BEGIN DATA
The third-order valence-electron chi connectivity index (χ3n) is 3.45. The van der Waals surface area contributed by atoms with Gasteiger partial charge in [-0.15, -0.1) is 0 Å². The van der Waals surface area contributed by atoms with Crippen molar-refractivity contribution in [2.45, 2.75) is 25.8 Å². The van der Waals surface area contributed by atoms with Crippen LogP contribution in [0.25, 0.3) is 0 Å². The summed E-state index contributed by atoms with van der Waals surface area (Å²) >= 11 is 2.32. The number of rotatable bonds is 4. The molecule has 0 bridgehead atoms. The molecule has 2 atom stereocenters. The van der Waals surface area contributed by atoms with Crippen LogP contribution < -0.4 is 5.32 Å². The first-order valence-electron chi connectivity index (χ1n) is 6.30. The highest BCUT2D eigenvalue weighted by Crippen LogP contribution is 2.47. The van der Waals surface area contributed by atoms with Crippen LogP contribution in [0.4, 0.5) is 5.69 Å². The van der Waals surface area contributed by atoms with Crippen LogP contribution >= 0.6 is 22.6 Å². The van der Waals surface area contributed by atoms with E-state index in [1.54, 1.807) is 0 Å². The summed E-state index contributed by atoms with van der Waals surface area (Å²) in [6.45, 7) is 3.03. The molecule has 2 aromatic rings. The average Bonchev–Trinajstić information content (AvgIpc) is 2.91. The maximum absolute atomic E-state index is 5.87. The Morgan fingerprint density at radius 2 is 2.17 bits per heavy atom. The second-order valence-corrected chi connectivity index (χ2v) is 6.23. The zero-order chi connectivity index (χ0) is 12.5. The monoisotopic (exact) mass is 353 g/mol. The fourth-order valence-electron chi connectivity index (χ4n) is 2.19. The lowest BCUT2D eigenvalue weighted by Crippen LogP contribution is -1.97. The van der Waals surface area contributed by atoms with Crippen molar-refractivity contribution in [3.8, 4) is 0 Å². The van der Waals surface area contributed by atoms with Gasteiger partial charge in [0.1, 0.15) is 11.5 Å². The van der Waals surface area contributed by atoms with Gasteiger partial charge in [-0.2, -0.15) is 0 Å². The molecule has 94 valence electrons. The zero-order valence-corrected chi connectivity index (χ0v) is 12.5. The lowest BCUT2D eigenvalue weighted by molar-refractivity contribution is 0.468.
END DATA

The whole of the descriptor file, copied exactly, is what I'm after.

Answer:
The third-order valence-electron chi connectivity index (χ3n) is 3.45. The van der Waals surface area contributed by atoms with Gasteiger partial charge in [-0.15, -0.1) is 0 Å². The van der Waals surface area contributed by atoms with Crippen molar-refractivity contribution in [2.45, 2.75) is 25.8 Å². The van der Waals surface area contributed by atoms with Crippen LogP contribution in [0.25, 0.3) is 0 Å². The summed E-state index contributed by atoms with van der Waals surface area (Å²) >= 11 is 2.32. The number of rotatable bonds is 4. The molecule has 0 bridgehead atoms. The molecule has 2 atom stereocenters. The van der Waals surface area contributed by atoms with Crippen LogP contribution < -0.4 is 5.32 Å². The first-order valence-electron chi connectivity index (χ1n) is 6.30. The highest BCUT2D eigenvalue weighted by Crippen LogP contribution is 2.47. The van der Waals surface area contributed by atoms with Crippen LogP contribution in [0.4, 0.5) is 5.69 Å². The van der Waals surface area contributed by atoms with Crippen LogP contribution >= 0.6 is 22.6 Å². The van der Waals surface area contributed by atoms with E-state index in [1.54, 1.807) is 0 Å². The summed E-state index contributed by atoms with van der Waals surface area (Å²) in [6.45, 7) is 3.03. The molecule has 2 aromatic rings. The average Bonchev–Trinajstić information content (AvgIpc) is 2.91. The maximum absolute atomic E-state index is 5.87. The Morgan fingerprint density at radius 2 is 2.17 bits per heavy atom. The second-order valence-corrected chi connectivity index (χ2v) is 6.23. The zero-order chi connectivity index (χ0) is 12.5. The monoisotopic (exact) mass is 353 g/mol. The fourth-order valence-electron chi connectivity index (χ4n) is 2.19. The lowest BCUT2D eigenvalue weighted by Crippen LogP contribution is -1.97. The van der Waals surface area contributed by atoms with Crippen molar-refractivity contribution in [3.8, 4) is 0 Å². The van der Waals surface area contributed by atoms with Gasteiger partial charge in [0.1, 0.15) is 11.5 Å². The van der Waals surface area contributed by atoms with Gasteiger partial charge in [-0.2, -0.15) is 0 Å². The molecule has 94 valence electrons. The zero-order valence-corrected chi connectivity index (χ0v) is 12.5. The lowest BCUT2D eigenvalue weighted by molar-refractivity contribution is 0.468.